It’s a beautiful Colorado summer day. The sky is blue from horizon to horizon. The temperature is a comfortable 80 or so. Just had a four and a half day walk to clear my head and enjoy being here.
But, I saw my urological surgeon for a checkup this morning. The bladder cancer has come back. I will have to undergo the same procedure that I had one year ago and probably some other treatments after that to try to prevent recurrence. I was told that there is a 50% chance of recurrence a year ago. My brother David has also had all of this happen to him just six months ahead of me. For both of us, there is a high survival rate if it is treated quickly.
In addition, I had a blood test for blood sugars today and the results are already back. Slightly higher than the maximum range. There will be all kind of diabetes noise from the doctors. I will have to make sure that they understand that Sandostatin LAR that is injected into my rear end every 28 days for Carcinoid cancer is known to cause a lot of variance in blood sugar level in some patients. I am thinking of trying just one injection a month meaning 20mg rather than 40 mg a month since my symptoms are very little or non-existent right now. The only troubling thing is that Sandostatin has now been proven to slow the growth of Carcinoid tumors as well as treat the symptoms.
As of January this year, another drug called Lanreotide (trademark Somatuline) was approved for slowing the growth of Carcinoid cancer and is known to control symptoms in many patients. I mentioned it to my oncologist a few month ago and it seemed that she had never heard of it and thinks that it is not in my HMOs formulary. I may need to start a crusade for them to accept that. It is known to work often for patients who cannot tolerate Sandostatin because it makes them sicker. Specialists are beginning to switch patients who have experienced atrial fibrillation (like me), varying heart rates (like me) and varying blood sugar levels (like me) because all those can be side effects of Sandostatin. The injections are supposed to be less painful as well. I wonder how hard I will have to work to get that.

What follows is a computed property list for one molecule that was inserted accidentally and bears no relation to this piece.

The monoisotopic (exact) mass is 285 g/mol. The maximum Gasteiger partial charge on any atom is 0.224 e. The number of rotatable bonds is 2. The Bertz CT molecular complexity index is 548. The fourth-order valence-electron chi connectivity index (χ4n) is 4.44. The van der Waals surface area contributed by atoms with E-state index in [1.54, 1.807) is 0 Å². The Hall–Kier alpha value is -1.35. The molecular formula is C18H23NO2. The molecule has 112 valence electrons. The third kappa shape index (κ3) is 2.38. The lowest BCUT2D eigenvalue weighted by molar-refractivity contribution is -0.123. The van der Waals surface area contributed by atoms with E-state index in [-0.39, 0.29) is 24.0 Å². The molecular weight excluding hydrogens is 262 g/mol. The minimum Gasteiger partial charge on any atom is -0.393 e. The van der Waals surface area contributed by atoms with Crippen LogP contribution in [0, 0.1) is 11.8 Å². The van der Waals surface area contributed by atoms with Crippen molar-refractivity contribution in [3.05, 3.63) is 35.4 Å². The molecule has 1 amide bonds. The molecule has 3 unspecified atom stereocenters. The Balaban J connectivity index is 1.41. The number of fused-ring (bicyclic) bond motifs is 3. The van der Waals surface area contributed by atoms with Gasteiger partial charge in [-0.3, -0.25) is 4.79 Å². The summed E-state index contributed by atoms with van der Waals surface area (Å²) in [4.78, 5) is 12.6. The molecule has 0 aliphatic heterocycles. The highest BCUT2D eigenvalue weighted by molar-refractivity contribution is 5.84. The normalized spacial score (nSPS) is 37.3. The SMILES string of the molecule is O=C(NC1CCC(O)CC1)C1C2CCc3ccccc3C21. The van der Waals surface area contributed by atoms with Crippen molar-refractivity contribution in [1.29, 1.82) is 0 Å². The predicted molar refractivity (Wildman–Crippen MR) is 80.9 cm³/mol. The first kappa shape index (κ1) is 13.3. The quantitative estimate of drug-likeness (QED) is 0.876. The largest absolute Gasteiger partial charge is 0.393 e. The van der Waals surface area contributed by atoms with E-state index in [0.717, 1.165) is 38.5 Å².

I am co-leader of the Colorado Carcinoid Cancer Support Group (www.cccsg.net). Last week 30 of us had dinner with Dr. Eric Liu, a renowned specialist in carcinoid who just moved to Denver and has started a carcinoid clinic. There are so few clinics like this and he is already well known… Patients are already planning to come to Denver from all over the country. I am planning to find a way to get my HMO to refer me to him (and pay) to form a treatment plan. If surgery is a necessity, I will again find a way to refer to him (and pay) because he is a highly skilled surgeon who has handled only carcinoid patient for years. He sees more carcinoid patients in a week than the clinic I go to with six oncologists sees in a year. For my health, if I have to, I will leave the HMO and seek other insurance. This is difficult because in all ways but the rare disease (even there they are better than many and I feel they care) I have been well cared for and I would lose all those doctors. Leaving my insurance would be impossible were it not for the Affordable Care Act and Medicare because no insurance would voluntarily cover a someone with a rare and expensive cancer.
I guess we will have to wait and see how all of this works out.